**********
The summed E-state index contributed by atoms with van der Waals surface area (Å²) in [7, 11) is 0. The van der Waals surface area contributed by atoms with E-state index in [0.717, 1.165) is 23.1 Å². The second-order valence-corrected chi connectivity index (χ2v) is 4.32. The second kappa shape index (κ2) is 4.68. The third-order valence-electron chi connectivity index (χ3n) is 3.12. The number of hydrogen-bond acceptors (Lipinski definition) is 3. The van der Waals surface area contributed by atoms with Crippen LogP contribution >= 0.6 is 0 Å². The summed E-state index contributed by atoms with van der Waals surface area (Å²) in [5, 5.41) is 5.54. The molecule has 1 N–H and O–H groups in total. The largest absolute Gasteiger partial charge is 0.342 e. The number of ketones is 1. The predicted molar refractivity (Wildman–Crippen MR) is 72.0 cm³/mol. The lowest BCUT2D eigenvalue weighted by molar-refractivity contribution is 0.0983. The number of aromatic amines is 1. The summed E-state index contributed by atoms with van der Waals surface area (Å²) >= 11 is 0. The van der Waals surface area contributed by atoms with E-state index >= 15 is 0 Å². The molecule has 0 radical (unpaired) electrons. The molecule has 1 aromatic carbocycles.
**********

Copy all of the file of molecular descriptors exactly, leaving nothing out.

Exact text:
The summed E-state index contributed by atoms with van der Waals surface area (Å²) in [7, 11) is 0. The van der Waals surface area contributed by atoms with E-state index in [0.717, 1.165) is 23.1 Å². The second-order valence-corrected chi connectivity index (χ2v) is 4.32. The second kappa shape index (κ2) is 4.68. The third-order valence-electron chi connectivity index (χ3n) is 3.12. The number of hydrogen-bond acceptors (Lipinski definition) is 3. The van der Waals surface area contributed by atoms with Crippen LogP contribution >= 0.6 is 0 Å². The summed E-state index contributed by atoms with van der Waals surface area (Å²) in [5, 5.41) is 5.54. The molecule has 1 N–H and O–H groups in total. The largest absolute Gasteiger partial charge is 0.342 e. The number of ketones is 1. The predicted molar refractivity (Wildman–Crippen MR) is 72.0 cm³/mol. The lowest BCUT2D eigenvalue weighted by molar-refractivity contribution is 0.0983. The number of aromatic amines is 1. The summed E-state index contributed by atoms with van der Waals surface area (Å²) >= 11 is 0. The van der Waals surface area contributed by atoms with E-state index >= 15 is 0 Å². The molecule has 0 radical (unpaired) electrons. The molecule has 1 aromatic carbocycles.